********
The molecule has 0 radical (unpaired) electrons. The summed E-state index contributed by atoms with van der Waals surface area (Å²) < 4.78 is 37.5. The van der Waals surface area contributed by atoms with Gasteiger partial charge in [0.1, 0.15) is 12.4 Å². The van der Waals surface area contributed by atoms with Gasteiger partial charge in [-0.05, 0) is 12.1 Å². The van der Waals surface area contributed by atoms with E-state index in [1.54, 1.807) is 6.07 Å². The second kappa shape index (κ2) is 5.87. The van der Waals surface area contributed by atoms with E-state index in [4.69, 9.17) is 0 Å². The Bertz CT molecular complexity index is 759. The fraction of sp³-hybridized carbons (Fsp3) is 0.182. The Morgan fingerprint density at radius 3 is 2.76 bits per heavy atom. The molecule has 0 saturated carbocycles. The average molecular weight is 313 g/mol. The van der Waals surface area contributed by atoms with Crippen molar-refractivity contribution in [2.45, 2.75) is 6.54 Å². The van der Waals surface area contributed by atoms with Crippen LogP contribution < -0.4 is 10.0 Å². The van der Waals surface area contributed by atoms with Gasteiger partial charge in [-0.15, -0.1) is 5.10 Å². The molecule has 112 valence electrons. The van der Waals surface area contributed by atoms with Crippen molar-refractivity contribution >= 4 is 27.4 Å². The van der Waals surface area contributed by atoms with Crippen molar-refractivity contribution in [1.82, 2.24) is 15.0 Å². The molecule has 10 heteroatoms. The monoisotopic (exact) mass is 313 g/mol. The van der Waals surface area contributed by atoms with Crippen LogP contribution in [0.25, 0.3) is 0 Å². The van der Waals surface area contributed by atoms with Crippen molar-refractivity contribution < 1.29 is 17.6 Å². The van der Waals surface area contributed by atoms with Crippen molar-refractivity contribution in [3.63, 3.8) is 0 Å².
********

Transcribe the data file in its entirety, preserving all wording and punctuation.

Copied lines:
The molecule has 0 radical (unpaired) electrons. The summed E-state index contributed by atoms with van der Waals surface area (Å²) < 4.78 is 37.5. The van der Waals surface area contributed by atoms with Gasteiger partial charge in [0.1, 0.15) is 12.4 Å². The van der Waals surface area contributed by atoms with Gasteiger partial charge in [-0.05, 0) is 12.1 Å². The van der Waals surface area contributed by atoms with E-state index in [1.54, 1.807) is 6.07 Å². The second kappa shape index (κ2) is 5.87. The van der Waals surface area contributed by atoms with E-state index in [4.69, 9.17) is 0 Å². The Bertz CT molecular complexity index is 759. The fraction of sp³-hybridized carbons (Fsp3) is 0.182. The Morgan fingerprint density at radius 3 is 2.76 bits per heavy atom. The molecule has 0 saturated carbocycles. The average molecular weight is 313 g/mol. The van der Waals surface area contributed by atoms with Crippen molar-refractivity contribution in [2.45, 2.75) is 6.54 Å². The van der Waals surface area contributed by atoms with Crippen LogP contribution < -0.4 is 10.0 Å². The van der Waals surface area contributed by atoms with Gasteiger partial charge in [-0.15, -0.1) is 5.10 Å². The molecule has 112 valence electrons. The van der Waals surface area contributed by atoms with Crippen molar-refractivity contribution >= 4 is 27.4 Å². The van der Waals surface area contributed by atoms with Crippen molar-refractivity contribution in [1.82, 2.24) is 15.0 Å². The molecule has 10 heteroatoms. The monoisotopic (exact) mass is 313 g/mol. The van der Waals surface area contributed by atoms with Crippen LogP contribution in [0.25, 0.3) is 0 Å². The van der Waals surface area contributed by atoms with Crippen molar-refractivity contribution < 1.29 is 17.6 Å². The van der Waals surface area contributed by atoms with Crippen molar-refractivity contribution in [3.63, 3.8) is 0 Å².